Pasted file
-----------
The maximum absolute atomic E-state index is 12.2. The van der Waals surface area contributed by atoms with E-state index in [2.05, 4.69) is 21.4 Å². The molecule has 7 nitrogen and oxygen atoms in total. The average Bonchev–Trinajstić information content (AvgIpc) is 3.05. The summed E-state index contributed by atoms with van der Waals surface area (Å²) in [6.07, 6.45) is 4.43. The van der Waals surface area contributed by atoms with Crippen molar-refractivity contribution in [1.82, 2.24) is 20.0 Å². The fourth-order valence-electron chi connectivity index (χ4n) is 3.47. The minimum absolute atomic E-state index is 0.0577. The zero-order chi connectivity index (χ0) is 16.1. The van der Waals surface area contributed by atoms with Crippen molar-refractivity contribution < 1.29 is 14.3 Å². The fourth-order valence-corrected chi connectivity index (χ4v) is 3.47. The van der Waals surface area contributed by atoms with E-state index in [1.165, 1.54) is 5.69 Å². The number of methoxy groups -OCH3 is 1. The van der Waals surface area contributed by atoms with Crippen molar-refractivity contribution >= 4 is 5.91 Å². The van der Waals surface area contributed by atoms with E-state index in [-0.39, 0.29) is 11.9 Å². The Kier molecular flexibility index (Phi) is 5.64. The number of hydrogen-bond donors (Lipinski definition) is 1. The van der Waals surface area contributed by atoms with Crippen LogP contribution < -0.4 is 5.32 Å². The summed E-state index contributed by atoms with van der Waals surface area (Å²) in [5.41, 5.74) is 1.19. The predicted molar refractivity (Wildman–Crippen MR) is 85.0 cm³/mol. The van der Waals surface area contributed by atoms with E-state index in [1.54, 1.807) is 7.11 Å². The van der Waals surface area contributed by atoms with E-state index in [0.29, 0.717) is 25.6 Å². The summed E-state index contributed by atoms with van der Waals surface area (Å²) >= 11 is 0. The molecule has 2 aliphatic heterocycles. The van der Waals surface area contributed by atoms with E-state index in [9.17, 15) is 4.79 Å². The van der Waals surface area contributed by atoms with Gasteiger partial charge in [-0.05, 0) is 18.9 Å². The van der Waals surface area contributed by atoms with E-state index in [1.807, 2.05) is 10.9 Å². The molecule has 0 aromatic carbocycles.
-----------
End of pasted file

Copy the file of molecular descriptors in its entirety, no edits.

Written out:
The maximum absolute atomic E-state index is 12.2. The van der Waals surface area contributed by atoms with E-state index in [2.05, 4.69) is 21.4 Å². The molecule has 7 nitrogen and oxygen atoms in total. The average Bonchev–Trinajstić information content (AvgIpc) is 3.05. The summed E-state index contributed by atoms with van der Waals surface area (Å²) in [6.07, 6.45) is 4.43. The van der Waals surface area contributed by atoms with Crippen molar-refractivity contribution in [1.82, 2.24) is 20.0 Å². The fourth-order valence-electron chi connectivity index (χ4n) is 3.47. The minimum absolute atomic E-state index is 0.0577. The zero-order chi connectivity index (χ0) is 16.1. The van der Waals surface area contributed by atoms with Crippen molar-refractivity contribution < 1.29 is 14.3 Å². The fourth-order valence-corrected chi connectivity index (χ4v) is 3.47. The van der Waals surface area contributed by atoms with E-state index in [1.165, 1.54) is 5.69 Å². The number of methoxy groups -OCH3 is 1. The van der Waals surface area contributed by atoms with Crippen molar-refractivity contribution >= 4 is 5.91 Å². The van der Waals surface area contributed by atoms with E-state index in [-0.39, 0.29) is 11.9 Å². The Kier molecular flexibility index (Phi) is 5.64. The number of hydrogen-bond donors (Lipinski definition) is 1. The van der Waals surface area contributed by atoms with Crippen LogP contribution < -0.4 is 5.32 Å². The summed E-state index contributed by atoms with van der Waals surface area (Å²) in [5.41, 5.74) is 1.19. The predicted molar refractivity (Wildman–Crippen MR) is 85.0 cm³/mol. The van der Waals surface area contributed by atoms with E-state index in [1.54, 1.807) is 7.11 Å². The van der Waals surface area contributed by atoms with E-state index in [0.29, 0.717) is 25.6 Å². The summed E-state index contributed by atoms with van der Waals surface area (Å²) >= 11 is 0. The molecule has 2 aliphatic heterocycles. The van der Waals surface area contributed by atoms with E-state index in [9.17, 15) is 4.79 Å². The van der Waals surface area contributed by atoms with Gasteiger partial charge in [-0.05, 0) is 18.9 Å². The van der Waals surface area contributed by atoms with E-state index in [1.807, 2.05) is 10.9 Å². The molecule has 0 aromatic carbocycles.